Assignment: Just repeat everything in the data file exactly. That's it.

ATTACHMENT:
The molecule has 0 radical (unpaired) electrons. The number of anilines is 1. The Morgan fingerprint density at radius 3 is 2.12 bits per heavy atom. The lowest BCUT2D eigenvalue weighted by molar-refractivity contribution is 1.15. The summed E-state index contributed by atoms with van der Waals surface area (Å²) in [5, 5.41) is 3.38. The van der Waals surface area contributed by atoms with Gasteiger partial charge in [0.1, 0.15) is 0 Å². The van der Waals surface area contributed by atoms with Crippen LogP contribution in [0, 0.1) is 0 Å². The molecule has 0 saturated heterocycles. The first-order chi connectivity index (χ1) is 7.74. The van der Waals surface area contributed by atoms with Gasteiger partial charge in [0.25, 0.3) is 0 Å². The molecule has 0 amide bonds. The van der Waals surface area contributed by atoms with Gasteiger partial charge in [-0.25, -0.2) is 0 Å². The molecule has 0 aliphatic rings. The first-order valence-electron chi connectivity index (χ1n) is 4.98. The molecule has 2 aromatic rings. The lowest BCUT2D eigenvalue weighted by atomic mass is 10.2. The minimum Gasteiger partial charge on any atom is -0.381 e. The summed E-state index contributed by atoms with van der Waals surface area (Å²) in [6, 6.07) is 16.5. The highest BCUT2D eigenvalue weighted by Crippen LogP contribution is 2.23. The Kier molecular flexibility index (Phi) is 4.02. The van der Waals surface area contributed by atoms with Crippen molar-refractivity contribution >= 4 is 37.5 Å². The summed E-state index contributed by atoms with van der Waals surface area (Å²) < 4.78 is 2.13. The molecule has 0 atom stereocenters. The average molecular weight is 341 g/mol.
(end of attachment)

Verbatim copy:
The molecule has 0 radical (unpaired) electrons. The number of anilines is 1. The Morgan fingerprint density at radius 3 is 2.12 bits per heavy atom. The lowest BCUT2D eigenvalue weighted by molar-refractivity contribution is 1.15. The summed E-state index contributed by atoms with van der Waals surface area (Å²) in [5, 5.41) is 3.38. The van der Waals surface area contributed by atoms with Gasteiger partial charge in [0.1, 0.15) is 0 Å². The van der Waals surface area contributed by atoms with Crippen LogP contribution in [0, 0.1) is 0 Å². The molecule has 0 saturated heterocycles. The first-order chi connectivity index (χ1) is 7.74. The van der Waals surface area contributed by atoms with Gasteiger partial charge in [0.25, 0.3) is 0 Å². The molecule has 0 amide bonds. The van der Waals surface area contributed by atoms with Gasteiger partial charge in [-0.25, -0.2) is 0 Å². The molecule has 0 aliphatic rings. The first-order valence-electron chi connectivity index (χ1n) is 4.98. The molecule has 2 aromatic rings. The lowest BCUT2D eigenvalue weighted by atomic mass is 10.2. The minimum Gasteiger partial charge on any atom is -0.381 e. The summed E-state index contributed by atoms with van der Waals surface area (Å²) in [6, 6.07) is 16.5. The highest BCUT2D eigenvalue weighted by Crippen LogP contribution is 2.23. The Kier molecular flexibility index (Phi) is 4.02. The van der Waals surface area contributed by atoms with Crippen molar-refractivity contribution >= 4 is 37.5 Å². The summed E-state index contributed by atoms with van der Waals surface area (Å²) < 4.78 is 2.13. The molecule has 0 atom stereocenters. The average molecular weight is 341 g/mol.